Posted: Monday, September 7, 2009 8:01 pm
Dear Annie: My parents are going through a divorce. I have a lot of anger toward my dad because he packed up and left us while Mom and I were out of town. Also, it’s pretty obvious he has a girlfriend. He won’t answer any of my calls or take responsibility for what he’s done.
I’m also angry with my mother because she’s constantly bringing up Dad every five minutes and it’s frustrating. I want to get through this, but Mom won’t let go. I understand it’s hard for her, but she doesn’t even try.
I’m 17 years old and have enough problems to deal with. How can I get past this whole ordeal, forgive my dad, help my mom and make her realize she shouldn’t be talking to me about her problems? — A Mess in Ohio
Dear Ohio: It is normal for you to be angry and upset. Your father is behaving selfishly, and your mother is leaning on you for emotional support. It will help if you can talk to someone about your situation, perhaps your school counselor, a favorite teacher, an adult relative or the parent of a friend.
In time, you will forgive your father because you sound smart enough to understand that it will help you move forward. You also can explain to your mother that you know she is hurting and ask her to please vent to a professional. It would be better for both of you.
Dear Annie: We are lucky to have a lovely summer home on a beautiful lake. We like to invite friends to visit, but sadly, we often get no response or must chase them down to find out whether they’re coming.
There is a lot of effort that goes into entertaining families — food, beverages, cleaning and the preparation of bedrooms. The worst is when they say they are coming but change their minds right before. Twice we waited for people to arrive and they never did. They called to apologize the following Monday. We then feel terrible because another family could have enjoyed our home that weekend had we known in time.
I am a 52-year-old male and was taught simple manners at a young age. Is this lack of common courtesy unique to my circle of friends? — Perplexed in Skaneateles
Dear Perplexed: Sorry to say, such thoughtlessness is all too common. When you issue an invitation, we suggest you put a deadline on it — “We’ll need to know by Wednesday if you can make it.” And if they don’t get back to you, call and say, “Sorry you aren’t coming. Maybe another time.” Anyone who behaves rudely more than once should be crossed off your invitation list.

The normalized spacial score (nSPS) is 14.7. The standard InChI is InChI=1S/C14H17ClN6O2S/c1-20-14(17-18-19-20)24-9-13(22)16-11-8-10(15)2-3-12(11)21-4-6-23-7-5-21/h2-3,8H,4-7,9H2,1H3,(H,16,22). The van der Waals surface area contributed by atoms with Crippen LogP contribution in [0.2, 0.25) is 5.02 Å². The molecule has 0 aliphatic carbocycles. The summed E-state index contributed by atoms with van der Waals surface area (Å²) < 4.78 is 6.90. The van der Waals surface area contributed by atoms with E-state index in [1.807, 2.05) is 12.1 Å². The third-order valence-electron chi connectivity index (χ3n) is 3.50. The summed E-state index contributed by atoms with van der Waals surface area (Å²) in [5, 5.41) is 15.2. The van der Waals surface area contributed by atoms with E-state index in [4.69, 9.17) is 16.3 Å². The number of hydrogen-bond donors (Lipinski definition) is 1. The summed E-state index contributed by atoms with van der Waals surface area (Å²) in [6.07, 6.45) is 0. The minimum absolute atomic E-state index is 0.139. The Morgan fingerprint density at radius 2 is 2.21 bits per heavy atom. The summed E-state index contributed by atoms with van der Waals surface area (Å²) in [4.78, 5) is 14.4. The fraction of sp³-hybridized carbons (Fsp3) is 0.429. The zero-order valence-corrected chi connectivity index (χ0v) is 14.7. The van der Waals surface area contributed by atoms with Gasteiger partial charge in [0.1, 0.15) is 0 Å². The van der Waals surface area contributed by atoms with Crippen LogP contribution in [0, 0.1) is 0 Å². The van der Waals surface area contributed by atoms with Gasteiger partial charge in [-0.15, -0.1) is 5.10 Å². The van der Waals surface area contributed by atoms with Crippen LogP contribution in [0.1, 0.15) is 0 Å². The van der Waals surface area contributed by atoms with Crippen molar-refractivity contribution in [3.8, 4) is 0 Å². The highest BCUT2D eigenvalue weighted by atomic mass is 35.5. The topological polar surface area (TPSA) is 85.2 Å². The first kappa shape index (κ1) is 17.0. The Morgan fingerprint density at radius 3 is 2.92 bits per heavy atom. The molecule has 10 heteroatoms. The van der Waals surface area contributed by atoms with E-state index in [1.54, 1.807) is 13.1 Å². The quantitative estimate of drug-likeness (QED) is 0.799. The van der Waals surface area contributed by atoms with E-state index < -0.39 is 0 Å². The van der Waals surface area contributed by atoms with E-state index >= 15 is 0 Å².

Dear Annie: I am writing in response to “Shorty’s Mom.” I am nearly 22 and have never reached 5 feet tall. Being offered the child’s menu is a regular thing. It can be frustrating, especially when my ability to do something is put into question based solely on my physical appearance.
However, I have started to look at the positive side. Looking 12 isn’t so bad considering other physical issues I could have. And in the years to come (as you stated in your response) looking youthful will be a much-appreciated attribute. My size is very much an asset in the theatrical world. I tend to get the cute, funny and often most memorable roles. And besides, I totally rock at hide-and-seek.
So to “Shorty’s Mom” and especially her daughter, please don’t let your size get you down. You are not alone. Remember, the sweetest of chocolate, the deadliest of dynamite and the most beautiful of diamond rings are all in the smallest of packages. — Always Looking at the Children’s Menu
Annie’s Snippet for Labor Day (credit Dr. Jonas Salk): The reward for work well done is the opportunity to do more.
Annie’s Mailbox is written by Kathy Mitchell and Marcy Sugar, longtime editors of the Ann Landers column. Please e-mail your questions to firstname.lastname@example.org, or write to: Annie’s Mailbox, P.O. Box 118190, Chicago, IL 60611. To find out more about Annie’s Mailbox, and read features by other Creators Syndicate writers and cartoonists, visit the Creators Syndicate Web page at www.creators.com.
Published in The Messenger 9.7.09